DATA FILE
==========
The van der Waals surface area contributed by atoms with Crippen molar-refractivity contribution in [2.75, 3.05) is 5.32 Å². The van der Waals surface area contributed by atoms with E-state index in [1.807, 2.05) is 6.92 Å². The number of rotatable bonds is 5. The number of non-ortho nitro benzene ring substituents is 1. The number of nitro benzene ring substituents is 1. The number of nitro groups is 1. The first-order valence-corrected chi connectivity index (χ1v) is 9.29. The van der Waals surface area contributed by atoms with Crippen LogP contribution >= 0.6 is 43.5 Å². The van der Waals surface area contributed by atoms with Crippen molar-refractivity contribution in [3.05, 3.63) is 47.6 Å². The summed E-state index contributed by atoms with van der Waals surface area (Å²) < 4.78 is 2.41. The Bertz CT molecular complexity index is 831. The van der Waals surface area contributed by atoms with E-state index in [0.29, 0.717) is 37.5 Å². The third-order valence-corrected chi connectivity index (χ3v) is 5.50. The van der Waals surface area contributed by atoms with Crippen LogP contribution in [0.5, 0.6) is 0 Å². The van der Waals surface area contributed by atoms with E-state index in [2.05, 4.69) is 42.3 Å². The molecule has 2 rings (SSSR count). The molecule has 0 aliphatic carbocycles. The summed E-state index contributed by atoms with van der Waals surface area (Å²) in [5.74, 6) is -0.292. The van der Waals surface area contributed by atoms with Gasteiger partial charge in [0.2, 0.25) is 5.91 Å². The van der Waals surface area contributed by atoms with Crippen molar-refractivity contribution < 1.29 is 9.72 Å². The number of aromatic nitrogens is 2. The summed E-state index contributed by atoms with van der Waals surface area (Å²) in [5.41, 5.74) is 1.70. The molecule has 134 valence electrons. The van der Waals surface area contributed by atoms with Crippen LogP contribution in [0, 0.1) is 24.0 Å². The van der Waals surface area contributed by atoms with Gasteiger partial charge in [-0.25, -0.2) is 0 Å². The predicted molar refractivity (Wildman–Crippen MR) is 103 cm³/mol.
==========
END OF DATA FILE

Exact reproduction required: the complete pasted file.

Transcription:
The van der Waals surface area contributed by atoms with Crippen molar-refractivity contribution in [2.75, 3.05) is 5.32 Å². The van der Waals surface area contributed by atoms with E-state index in [1.807, 2.05) is 6.92 Å². The number of rotatable bonds is 5. The number of non-ortho nitro benzene ring substituents is 1. The number of nitro benzene ring substituents is 1. The number of nitro groups is 1. The first-order valence-corrected chi connectivity index (χ1v) is 9.29. The van der Waals surface area contributed by atoms with Crippen LogP contribution >= 0.6 is 43.5 Å². The van der Waals surface area contributed by atoms with Crippen molar-refractivity contribution in [3.05, 3.63) is 47.6 Å². The summed E-state index contributed by atoms with van der Waals surface area (Å²) < 4.78 is 2.41. The Bertz CT molecular complexity index is 831. The van der Waals surface area contributed by atoms with E-state index in [0.29, 0.717) is 37.5 Å². The third-order valence-corrected chi connectivity index (χ3v) is 5.50. The van der Waals surface area contributed by atoms with Crippen LogP contribution in [0.5, 0.6) is 0 Å². The van der Waals surface area contributed by atoms with E-state index in [2.05, 4.69) is 42.3 Å². The molecule has 2 rings (SSSR count). The molecule has 0 aliphatic carbocycles. The summed E-state index contributed by atoms with van der Waals surface area (Å²) in [5.74, 6) is -0.292. The van der Waals surface area contributed by atoms with Gasteiger partial charge in [0.2, 0.25) is 5.91 Å². The van der Waals surface area contributed by atoms with Crippen molar-refractivity contribution < 1.29 is 9.72 Å². The number of aromatic nitrogens is 2. The summed E-state index contributed by atoms with van der Waals surface area (Å²) in [5.41, 5.74) is 1.70. The molecule has 134 valence electrons. The van der Waals surface area contributed by atoms with Crippen LogP contribution in [0, 0.1) is 24.0 Å². The van der Waals surface area contributed by atoms with Gasteiger partial charge in [-0.25, -0.2) is 0 Å². The predicted molar refractivity (Wildman–Crippen MR) is 103 cm³/mol.